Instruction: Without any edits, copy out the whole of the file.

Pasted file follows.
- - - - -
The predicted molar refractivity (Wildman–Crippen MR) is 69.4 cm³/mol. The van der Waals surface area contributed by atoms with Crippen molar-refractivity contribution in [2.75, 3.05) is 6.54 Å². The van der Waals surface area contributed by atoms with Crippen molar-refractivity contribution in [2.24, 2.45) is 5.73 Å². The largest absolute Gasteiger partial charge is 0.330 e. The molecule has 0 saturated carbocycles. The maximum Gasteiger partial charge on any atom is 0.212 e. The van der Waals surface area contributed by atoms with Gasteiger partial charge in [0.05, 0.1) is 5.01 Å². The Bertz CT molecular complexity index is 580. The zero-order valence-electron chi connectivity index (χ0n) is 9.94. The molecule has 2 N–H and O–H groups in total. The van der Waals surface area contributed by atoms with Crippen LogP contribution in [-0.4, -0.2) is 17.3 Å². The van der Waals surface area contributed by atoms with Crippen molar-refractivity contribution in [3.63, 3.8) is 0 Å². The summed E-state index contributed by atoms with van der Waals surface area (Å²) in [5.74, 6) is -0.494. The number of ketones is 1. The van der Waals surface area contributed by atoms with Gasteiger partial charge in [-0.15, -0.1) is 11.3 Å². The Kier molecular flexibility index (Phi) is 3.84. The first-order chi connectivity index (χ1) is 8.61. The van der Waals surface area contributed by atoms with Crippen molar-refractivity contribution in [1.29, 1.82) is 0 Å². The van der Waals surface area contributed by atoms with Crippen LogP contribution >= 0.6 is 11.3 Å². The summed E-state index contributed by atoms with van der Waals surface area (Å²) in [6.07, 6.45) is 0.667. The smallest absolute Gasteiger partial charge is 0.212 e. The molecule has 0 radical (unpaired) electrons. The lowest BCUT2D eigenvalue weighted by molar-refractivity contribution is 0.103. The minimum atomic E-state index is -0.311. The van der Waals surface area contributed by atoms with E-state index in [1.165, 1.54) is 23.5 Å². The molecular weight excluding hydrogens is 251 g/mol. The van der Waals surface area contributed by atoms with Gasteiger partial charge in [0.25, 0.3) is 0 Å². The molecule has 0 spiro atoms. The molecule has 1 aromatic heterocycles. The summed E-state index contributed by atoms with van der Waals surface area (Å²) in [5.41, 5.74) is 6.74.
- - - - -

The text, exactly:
The predicted molar refractivity (Wildman–Crippen MR) is 69.4 cm³/mol. The van der Waals surface area contributed by atoms with Crippen molar-refractivity contribution in [2.75, 3.05) is 6.54 Å². The van der Waals surface area contributed by atoms with Crippen molar-refractivity contribution in [2.24, 2.45) is 5.73 Å². The largest absolute Gasteiger partial charge is 0.330 e. The molecule has 0 saturated carbocycles. The maximum Gasteiger partial charge on any atom is 0.212 e. The van der Waals surface area contributed by atoms with Gasteiger partial charge in [0.05, 0.1) is 5.01 Å². The Bertz CT molecular complexity index is 580. The zero-order valence-electron chi connectivity index (χ0n) is 9.94. The molecule has 2 N–H and O–H groups in total. The van der Waals surface area contributed by atoms with Crippen LogP contribution in [-0.4, -0.2) is 17.3 Å². The van der Waals surface area contributed by atoms with Crippen molar-refractivity contribution in [3.63, 3.8) is 0 Å². The summed E-state index contributed by atoms with van der Waals surface area (Å²) in [5.74, 6) is -0.494. The number of ketones is 1. The van der Waals surface area contributed by atoms with Gasteiger partial charge in [-0.15, -0.1) is 11.3 Å². The Kier molecular flexibility index (Phi) is 3.84. The first-order chi connectivity index (χ1) is 8.61. The van der Waals surface area contributed by atoms with Crippen molar-refractivity contribution in [1.29, 1.82) is 0 Å². The van der Waals surface area contributed by atoms with Crippen LogP contribution >= 0.6 is 11.3 Å². The summed E-state index contributed by atoms with van der Waals surface area (Å²) in [6.07, 6.45) is 0.667. The smallest absolute Gasteiger partial charge is 0.212 e. The molecule has 0 radical (unpaired) electrons. The lowest BCUT2D eigenvalue weighted by molar-refractivity contribution is 0.103. The minimum atomic E-state index is -0.311. The van der Waals surface area contributed by atoms with E-state index in [1.165, 1.54) is 23.5 Å². The molecular weight excluding hydrogens is 251 g/mol. The van der Waals surface area contributed by atoms with Gasteiger partial charge in [0.25, 0.3) is 0 Å². The molecule has 0 spiro atoms. The molecule has 1 aromatic heterocycles. The summed E-state index contributed by atoms with van der Waals surface area (Å²) in [5.41, 5.74) is 6.74.